DW:   Engineer-Chic, where the hell are you?

EC:    Oh, just having lunch on long street

DW: do know that today is class photo day and you're missing it!

EC:  Aaaah! Oh *N%# ! I completely forgot! Stall them I'll be there in like ten minutes!

So Ms MBA races me in her fancy car to campus and I gallop into the place, falling and clutching at my belongings, hair flying everywhere, to see my entire class assembled in neat rows and formal clothing.  The group erupts in shouts of "Wait!" as I tumble into a row, and push my way right into the center (of course!), just in time for the final, 'wacky' photo.

I tried to stand very straight and proper! Hopefully they can photoshop me into the rest. Well, at least I made one!

Photo's like this line the corridor in the Mech Eng Department...Apart from the clothes and colour (of the picture and the people), not much has changed...Well, not we have 4 girls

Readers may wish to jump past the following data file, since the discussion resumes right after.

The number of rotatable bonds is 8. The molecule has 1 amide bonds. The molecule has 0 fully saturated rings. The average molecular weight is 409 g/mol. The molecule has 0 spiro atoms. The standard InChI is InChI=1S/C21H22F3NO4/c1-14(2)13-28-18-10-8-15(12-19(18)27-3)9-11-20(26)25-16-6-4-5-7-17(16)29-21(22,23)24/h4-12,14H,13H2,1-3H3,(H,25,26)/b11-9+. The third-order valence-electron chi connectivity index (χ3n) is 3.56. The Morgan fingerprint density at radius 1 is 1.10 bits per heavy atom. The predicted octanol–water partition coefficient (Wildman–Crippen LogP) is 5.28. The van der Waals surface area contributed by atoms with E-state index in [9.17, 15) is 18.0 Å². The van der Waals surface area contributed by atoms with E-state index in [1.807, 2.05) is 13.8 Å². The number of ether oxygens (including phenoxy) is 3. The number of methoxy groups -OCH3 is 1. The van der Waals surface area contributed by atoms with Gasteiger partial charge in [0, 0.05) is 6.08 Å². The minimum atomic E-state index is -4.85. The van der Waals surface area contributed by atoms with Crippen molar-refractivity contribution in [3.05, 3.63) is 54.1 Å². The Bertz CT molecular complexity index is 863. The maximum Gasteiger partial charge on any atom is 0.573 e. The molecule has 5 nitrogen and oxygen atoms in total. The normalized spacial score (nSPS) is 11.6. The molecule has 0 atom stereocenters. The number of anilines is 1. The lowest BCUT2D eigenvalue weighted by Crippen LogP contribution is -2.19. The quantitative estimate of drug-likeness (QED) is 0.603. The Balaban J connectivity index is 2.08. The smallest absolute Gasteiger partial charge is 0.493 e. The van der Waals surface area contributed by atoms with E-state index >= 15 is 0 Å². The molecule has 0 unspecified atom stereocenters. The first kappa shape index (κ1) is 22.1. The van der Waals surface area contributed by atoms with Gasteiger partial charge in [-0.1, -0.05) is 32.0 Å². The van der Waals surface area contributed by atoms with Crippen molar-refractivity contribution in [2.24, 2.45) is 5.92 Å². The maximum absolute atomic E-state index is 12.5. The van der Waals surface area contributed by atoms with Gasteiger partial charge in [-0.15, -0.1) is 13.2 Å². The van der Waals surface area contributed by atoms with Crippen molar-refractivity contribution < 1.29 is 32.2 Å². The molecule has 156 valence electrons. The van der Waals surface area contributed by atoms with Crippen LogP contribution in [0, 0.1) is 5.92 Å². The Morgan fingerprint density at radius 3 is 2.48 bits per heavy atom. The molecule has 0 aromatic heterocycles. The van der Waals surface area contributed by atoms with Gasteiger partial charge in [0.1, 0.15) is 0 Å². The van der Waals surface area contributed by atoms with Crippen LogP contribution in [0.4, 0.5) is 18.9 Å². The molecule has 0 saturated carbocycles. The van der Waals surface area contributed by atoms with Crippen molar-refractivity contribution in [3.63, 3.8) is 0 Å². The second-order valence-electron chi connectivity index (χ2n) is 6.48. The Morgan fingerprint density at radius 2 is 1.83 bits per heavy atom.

All in all, standing there amongst these 100 or so guys all dressed up in suits and ties (well there are like 3 other girls too), knowing that I'd come that far with these awesome people, and shared so much joy and suffering...and that at the end of this year, they are all gonna go off and do great things, and that I was there amongst them..I made it, I Survived!  well, it made me feel quite special! I'm trilled that I'm an engineer! Even though it was a rough day, I couldn't see myself anywhere else!

Ooooh! And I got my new (second-hand) washing machine yesterday! I worked like a charm but the outlet pipe lipped out of the sink and flooded my whole kitchen. Again. never ends...